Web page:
These Philippines will bring Filipino cinema to the world


The president of the FDCP, Liza Diño, with Armi Cacanindin during the evening of the ambassadors of the cinema on February 27 at the MET.

Fact — the Philippine film industry has always been a female-dominated industry. Filipino cinema has always carried the indelible mark of the Filipino from the beginning.

Case in point – Atang dela Rama, the first national female artist who also starred in the first Filipino film “Dalagang Bukid”. Key positions in the industry have always been held by women – Dona Sisang led LVN Pictures to its peak while Dona Nene ran rival production company Sampaguita Pictures. His daughter Marichu Vera-Perez Maceda, affectionately known as Manay Ichu, also made significant contributions to the film industry, including her role in organizing Mowelfund and lobbying for the founding of a film agency. which later became the Film Development Council of the Philippines.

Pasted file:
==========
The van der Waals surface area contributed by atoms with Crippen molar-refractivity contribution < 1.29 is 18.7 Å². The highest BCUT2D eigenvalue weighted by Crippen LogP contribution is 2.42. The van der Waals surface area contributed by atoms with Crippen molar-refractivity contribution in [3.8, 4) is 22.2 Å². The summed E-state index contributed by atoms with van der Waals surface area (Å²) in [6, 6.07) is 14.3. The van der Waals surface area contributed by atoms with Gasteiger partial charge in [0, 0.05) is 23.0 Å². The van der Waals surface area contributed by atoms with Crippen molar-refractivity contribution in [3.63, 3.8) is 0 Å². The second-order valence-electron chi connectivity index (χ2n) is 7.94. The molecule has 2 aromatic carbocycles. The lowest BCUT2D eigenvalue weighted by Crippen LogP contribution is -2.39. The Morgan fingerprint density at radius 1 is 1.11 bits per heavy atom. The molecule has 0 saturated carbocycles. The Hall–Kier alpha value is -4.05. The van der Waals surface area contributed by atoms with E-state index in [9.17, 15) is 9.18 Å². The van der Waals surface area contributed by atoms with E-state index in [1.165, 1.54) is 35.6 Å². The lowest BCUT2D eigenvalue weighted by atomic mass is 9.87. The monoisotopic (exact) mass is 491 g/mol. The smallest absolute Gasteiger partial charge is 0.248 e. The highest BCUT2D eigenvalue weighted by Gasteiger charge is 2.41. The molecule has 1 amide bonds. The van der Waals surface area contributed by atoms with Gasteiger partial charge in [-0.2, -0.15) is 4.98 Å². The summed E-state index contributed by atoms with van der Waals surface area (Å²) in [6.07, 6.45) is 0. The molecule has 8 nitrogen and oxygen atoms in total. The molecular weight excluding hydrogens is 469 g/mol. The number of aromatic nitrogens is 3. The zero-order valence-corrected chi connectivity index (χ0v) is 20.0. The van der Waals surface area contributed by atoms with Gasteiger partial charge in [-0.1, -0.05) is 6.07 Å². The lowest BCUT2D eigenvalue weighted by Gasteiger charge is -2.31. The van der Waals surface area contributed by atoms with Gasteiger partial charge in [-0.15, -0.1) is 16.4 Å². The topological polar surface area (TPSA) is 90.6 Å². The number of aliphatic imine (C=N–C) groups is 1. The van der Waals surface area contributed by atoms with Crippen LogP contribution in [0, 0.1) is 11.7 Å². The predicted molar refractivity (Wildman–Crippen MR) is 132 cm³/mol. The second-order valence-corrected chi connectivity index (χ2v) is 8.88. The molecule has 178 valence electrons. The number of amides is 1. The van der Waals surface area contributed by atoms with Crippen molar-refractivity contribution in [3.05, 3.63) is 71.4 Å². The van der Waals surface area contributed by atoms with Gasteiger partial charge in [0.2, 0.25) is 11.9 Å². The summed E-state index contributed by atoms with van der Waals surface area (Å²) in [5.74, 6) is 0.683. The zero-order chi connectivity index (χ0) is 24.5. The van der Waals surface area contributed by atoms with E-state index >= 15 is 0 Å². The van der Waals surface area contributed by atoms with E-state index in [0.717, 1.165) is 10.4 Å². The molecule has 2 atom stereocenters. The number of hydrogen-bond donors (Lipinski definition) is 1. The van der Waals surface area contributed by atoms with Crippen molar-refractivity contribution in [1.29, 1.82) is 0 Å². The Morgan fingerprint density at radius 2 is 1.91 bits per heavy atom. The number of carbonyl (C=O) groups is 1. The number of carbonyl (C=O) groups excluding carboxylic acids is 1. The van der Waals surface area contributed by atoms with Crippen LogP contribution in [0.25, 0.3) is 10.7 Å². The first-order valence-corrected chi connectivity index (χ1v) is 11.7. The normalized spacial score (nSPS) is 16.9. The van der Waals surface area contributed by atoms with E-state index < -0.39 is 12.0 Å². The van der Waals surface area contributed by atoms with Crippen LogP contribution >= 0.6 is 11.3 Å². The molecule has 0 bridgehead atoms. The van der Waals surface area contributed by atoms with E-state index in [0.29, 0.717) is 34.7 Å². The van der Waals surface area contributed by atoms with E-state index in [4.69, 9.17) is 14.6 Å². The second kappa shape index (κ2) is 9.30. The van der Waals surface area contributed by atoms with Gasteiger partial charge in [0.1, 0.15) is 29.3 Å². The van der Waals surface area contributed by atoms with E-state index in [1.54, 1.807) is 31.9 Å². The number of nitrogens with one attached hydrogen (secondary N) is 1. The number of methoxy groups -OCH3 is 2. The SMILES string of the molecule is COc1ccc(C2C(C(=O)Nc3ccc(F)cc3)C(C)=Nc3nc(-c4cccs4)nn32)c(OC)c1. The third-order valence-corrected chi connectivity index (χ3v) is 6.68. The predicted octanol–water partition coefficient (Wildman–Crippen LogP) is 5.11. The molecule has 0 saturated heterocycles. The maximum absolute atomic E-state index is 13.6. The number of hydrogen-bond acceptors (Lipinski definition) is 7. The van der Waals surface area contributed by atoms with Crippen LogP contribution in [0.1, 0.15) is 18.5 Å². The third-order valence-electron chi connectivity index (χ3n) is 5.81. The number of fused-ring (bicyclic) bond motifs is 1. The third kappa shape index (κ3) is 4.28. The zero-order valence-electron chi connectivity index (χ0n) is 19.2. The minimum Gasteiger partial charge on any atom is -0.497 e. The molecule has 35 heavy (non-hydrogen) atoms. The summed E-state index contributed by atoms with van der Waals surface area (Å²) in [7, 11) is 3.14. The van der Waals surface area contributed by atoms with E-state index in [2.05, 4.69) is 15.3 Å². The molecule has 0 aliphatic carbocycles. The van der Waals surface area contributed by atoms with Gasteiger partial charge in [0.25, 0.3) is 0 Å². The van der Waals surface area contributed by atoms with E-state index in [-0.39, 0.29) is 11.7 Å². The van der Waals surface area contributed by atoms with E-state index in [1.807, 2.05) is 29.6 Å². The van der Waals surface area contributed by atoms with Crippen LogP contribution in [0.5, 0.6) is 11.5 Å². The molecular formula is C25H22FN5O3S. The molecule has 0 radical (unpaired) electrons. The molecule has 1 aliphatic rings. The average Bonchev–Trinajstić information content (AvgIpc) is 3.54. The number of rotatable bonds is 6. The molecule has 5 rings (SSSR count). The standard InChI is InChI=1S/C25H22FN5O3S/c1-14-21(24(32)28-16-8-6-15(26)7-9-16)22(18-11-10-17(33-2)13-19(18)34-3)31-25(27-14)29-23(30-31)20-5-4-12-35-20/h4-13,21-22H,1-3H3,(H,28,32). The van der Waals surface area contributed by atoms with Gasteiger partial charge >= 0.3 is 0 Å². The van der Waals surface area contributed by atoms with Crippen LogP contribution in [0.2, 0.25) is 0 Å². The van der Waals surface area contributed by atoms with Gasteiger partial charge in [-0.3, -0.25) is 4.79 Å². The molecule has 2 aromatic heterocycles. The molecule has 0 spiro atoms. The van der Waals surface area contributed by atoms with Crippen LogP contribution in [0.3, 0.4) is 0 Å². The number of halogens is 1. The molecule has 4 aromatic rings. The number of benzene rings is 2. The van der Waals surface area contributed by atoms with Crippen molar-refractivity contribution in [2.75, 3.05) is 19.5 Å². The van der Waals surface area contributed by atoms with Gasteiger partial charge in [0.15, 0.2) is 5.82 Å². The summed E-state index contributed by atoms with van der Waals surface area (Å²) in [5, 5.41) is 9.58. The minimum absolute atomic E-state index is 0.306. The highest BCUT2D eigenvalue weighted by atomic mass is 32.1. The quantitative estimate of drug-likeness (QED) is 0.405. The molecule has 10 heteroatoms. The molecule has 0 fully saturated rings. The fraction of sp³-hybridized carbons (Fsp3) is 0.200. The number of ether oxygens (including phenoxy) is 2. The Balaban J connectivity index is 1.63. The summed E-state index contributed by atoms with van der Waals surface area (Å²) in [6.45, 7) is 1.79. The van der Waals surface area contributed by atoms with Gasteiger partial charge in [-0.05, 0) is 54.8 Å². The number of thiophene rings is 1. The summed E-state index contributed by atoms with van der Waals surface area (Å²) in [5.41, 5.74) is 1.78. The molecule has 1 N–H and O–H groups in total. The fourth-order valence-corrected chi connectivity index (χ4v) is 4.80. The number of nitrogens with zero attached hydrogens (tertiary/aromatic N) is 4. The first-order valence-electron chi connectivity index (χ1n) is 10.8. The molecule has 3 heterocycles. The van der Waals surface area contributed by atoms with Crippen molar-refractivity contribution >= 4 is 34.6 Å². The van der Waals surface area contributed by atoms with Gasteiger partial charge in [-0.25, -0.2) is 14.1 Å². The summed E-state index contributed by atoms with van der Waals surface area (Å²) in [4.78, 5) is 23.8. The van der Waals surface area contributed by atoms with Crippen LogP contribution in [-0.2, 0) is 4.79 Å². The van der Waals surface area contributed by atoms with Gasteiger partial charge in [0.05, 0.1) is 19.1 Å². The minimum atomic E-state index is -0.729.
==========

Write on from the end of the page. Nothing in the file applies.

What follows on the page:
The Philippines has maintained its strong presence in modern times through the likes of “Mother” movie outfit matriarchs Lily Monteverde and Armida Siguion-Reyna; Charo Santos-Concio, respected actress and film/television executive; and directors Laurice Guillen, Olivia Lamasan and Marilou Diaz-Abaya.

While the director provides the creative vision for a film and has complete artistic control over the production, it is the producer who turns those visions into reality. Beyond funding roles, they are mostly decision makers on what projects to launch, where to get funding, who to hire for creative positions like writers and directors, and how to manage production logistics from pre-production through to production. ‘at the end. to effective and efficient distribution.

Through more than a century of Filipino cinema, the Filipino has led the industry through ups and downs, through tough times and golden days. She has always been its driving force and fervent advocate. Its quiet strength carried the industry through a hundred years and now film remains an important medium, not only for showing and portraying culture, but also for fostering ideas.